The world is indeed full of poetry.  Yet, poetry (and song) may be some of the most underutilized texts in our reading classrooms today.  Perhaps it’s time for reading educators to rethink the value and importance of these wonderful texts. “
Want to read more about this- I’ll be blogging out the Winter 2019 issue when we go live and give readers a link to that issue. Please note that the gains made were accomplished in a 4 month period. Impressive!

So, that is what I’m going to be up to with my after school students. We’ll be practicing poems and song. I’m adding the caveat of think alouds with direction instruction. More about the “why” on that next time.

My newest ideas on how to help readers, especially younger readers, get off to a good start in reading seem to be crystalizing. Allow me to think aloud with you for a moment.

  • BRING BACK NURSERY RHYMES, we don’t do that much anymore and by not doing it we rob our children of some valuable literacy foundation and background.
  • Practice nursery rhymes and other songs during the week leading to a Friday performance. Different kids different Fridays. Lots of fun reasons to reread text during the week. It makes the needed drill FUN!!!!
  • During the practice of nursery rhymes and songs, include think alouds about how words work. Include direct instruction on the sounds that letters make as part of those think a alouds
  • Provide a print rich environment in both the classroom and home. Let the kids see the grownups reading. Let the grownups also read to the kids.
  • Provide choice based on interest for the kid’s independent reading selections (or what’s being read to them). A child is not a level. Levels are a teacher’s tool for selected instruction.  Fountas and Pinnell, Burkins and Yaris, Calkins among others call for classroom libraries organized by interests not by level. GIVE THE CHILDREN CHOICE- choice is the foundation for creating lifelong readers.
  • Talk to the kids about the books, songs and poems. Who was your favorite character (storybooks)? What new thing did you learn? (non-fiction). What did you like best about the book/song/poem?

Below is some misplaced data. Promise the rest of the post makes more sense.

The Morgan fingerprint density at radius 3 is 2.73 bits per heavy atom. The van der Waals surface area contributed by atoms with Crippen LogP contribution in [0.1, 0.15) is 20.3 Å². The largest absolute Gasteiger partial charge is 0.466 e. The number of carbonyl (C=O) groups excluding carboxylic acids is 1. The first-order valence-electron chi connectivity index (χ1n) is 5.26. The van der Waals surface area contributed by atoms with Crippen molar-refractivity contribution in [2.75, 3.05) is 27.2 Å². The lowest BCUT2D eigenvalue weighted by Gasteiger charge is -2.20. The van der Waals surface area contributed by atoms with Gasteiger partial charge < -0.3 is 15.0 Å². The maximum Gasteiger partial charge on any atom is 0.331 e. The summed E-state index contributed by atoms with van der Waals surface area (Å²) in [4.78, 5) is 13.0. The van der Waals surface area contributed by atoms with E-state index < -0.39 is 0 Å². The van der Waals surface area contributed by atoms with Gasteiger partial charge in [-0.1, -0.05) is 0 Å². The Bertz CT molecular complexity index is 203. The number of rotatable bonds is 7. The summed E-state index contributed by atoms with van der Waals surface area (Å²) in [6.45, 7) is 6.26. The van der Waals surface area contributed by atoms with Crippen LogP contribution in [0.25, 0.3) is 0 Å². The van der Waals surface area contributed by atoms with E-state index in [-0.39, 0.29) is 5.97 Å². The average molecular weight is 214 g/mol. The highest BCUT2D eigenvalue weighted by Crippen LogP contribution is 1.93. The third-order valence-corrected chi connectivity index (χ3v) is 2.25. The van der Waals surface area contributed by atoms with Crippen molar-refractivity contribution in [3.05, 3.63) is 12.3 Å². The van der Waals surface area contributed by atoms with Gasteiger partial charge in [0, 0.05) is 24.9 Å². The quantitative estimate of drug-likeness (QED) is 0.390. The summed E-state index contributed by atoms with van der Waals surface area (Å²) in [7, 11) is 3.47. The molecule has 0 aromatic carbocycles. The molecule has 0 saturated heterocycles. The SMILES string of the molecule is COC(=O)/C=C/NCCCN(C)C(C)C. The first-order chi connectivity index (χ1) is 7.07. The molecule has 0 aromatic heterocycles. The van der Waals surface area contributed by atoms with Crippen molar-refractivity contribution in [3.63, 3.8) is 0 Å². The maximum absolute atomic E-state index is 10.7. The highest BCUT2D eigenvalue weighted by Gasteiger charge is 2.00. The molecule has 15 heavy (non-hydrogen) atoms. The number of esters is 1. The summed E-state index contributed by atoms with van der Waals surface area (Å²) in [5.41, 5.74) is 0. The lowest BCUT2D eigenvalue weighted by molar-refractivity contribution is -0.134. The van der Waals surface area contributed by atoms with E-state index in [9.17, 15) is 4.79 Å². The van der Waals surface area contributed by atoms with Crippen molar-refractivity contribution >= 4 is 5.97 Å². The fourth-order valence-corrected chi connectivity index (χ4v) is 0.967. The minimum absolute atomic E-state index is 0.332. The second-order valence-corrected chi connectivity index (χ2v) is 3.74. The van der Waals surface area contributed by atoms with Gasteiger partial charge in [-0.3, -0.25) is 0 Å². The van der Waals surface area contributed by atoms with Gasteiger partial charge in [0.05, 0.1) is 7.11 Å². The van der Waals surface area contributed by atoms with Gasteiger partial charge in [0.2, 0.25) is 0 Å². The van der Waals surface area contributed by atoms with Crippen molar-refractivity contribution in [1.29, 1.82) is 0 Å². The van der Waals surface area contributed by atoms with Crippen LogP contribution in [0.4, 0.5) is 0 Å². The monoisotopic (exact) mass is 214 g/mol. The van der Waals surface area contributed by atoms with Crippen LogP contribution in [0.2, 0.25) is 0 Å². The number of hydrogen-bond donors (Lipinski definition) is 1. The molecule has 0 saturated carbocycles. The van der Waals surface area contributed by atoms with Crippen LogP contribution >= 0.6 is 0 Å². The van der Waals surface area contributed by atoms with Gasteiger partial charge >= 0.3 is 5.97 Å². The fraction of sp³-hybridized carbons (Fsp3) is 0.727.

• Find out the child’s favorite author/series and if they don’t have one scaffold them into finding one.
  • And above all, READ READ READ READ READ (you get the idea!)

So I will pick up next time and report on how it is going with the after school students and including the practice of nursery rhymes and songs. I’ll address the issue of how to make sure the sounds can be learned in a reasonable sequence. Since this is a supplement to a main program, I’ll talk about how I am attempting to support the main program of phonics the children are using.  I think you can already guess that between the poems and songs in the Megabook of Fluency, and the books/songs of Eric Litwin I anticipate having no trouble finding the materials I need to support the children in teaching specific sounds and sound symbol relations.

So until next time

 

Happy Reading and Writing.

 

Dr. Sam Bommarito,  aka the “sound man from St. Louis, advocate of  both the explicit and implicit teaching of how words work.

(Visitors from Facebook and Twitter, if you like what you’re reading please consider subscribing to the blog. THANKS! Dr. B

Rasinski, T. V. (2010).  The Fluent Reader:  Oral and silent reading strategies for building word recognition, fluency, and comprehension (2nd edition).  New York: Scholastic.

Rasinski, T. V. & Smith, M. C. (2018).  The Megabook of Fluency.   New York:  Scholastic.

Copyright 2018 by Dr. Sam Bommarito who is solely responsible for it’s content